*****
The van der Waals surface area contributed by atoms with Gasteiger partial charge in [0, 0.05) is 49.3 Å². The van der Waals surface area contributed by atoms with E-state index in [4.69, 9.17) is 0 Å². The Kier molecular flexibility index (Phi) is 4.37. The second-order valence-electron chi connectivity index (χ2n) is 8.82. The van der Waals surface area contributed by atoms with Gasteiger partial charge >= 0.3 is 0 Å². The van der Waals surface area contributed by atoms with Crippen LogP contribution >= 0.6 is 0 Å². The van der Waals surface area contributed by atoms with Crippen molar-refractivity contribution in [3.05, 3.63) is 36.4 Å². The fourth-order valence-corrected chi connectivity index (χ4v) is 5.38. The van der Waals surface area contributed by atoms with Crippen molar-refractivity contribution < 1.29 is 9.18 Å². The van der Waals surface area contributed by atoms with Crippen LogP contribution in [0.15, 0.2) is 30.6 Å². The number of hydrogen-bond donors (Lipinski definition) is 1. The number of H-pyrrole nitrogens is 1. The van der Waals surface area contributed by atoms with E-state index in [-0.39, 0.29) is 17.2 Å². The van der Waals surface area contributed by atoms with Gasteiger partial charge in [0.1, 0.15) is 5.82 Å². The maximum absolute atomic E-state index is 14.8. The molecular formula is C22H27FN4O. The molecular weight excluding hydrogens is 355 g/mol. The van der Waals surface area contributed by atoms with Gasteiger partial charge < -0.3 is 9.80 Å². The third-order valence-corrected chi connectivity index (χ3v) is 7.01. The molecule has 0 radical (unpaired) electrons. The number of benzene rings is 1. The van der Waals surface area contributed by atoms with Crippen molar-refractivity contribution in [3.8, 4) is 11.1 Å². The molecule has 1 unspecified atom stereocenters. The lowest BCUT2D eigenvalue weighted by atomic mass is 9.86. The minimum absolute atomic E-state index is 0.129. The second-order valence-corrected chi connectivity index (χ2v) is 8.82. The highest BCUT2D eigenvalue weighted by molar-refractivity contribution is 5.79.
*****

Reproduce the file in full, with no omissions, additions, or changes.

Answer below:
The van der Waals surface area contributed by atoms with Gasteiger partial charge in [0, 0.05) is 49.3 Å². The van der Waals surface area contributed by atoms with E-state index in [4.69, 9.17) is 0 Å². The Kier molecular flexibility index (Phi) is 4.37. The second-order valence-electron chi connectivity index (χ2n) is 8.82. The van der Waals surface area contributed by atoms with Gasteiger partial charge >= 0.3 is 0 Å². The van der Waals surface area contributed by atoms with Crippen LogP contribution >= 0.6 is 0 Å². The van der Waals surface area contributed by atoms with Crippen molar-refractivity contribution in [3.05, 3.63) is 36.4 Å². The fourth-order valence-corrected chi connectivity index (χ4v) is 5.38. The van der Waals surface area contributed by atoms with Crippen molar-refractivity contribution < 1.29 is 9.18 Å². The van der Waals surface area contributed by atoms with Crippen LogP contribution in [0.15, 0.2) is 30.6 Å². The number of hydrogen-bond donors (Lipinski definition) is 1. The number of H-pyrrole nitrogens is 1. The van der Waals surface area contributed by atoms with E-state index in [-0.39, 0.29) is 17.2 Å². The van der Waals surface area contributed by atoms with Gasteiger partial charge in [0.1, 0.15) is 5.82 Å². The maximum absolute atomic E-state index is 14.8. The molecular formula is C22H27FN4O. The molecular weight excluding hydrogens is 355 g/mol. The van der Waals surface area contributed by atoms with Gasteiger partial charge < -0.3 is 9.80 Å². The third-order valence-corrected chi connectivity index (χ3v) is 7.01. The molecule has 0 radical (unpaired) electrons. The number of benzene rings is 1. The van der Waals surface area contributed by atoms with Crippen molar-refractivity contribution in [3.8, 4) is 11.1 Å². The molecule has 1 unspecified atom stereocenters. The lowest BCUT2D eigenvalue weighted by atomic mass is 9.86. The minimum absolute atomic E-state index is 0.129. The second-order valence-corrected chi connectivity index (χ2v) is 8.82. The highest BCUT2D eigenvalue weighted by molar-refractivity contribution is 5.79.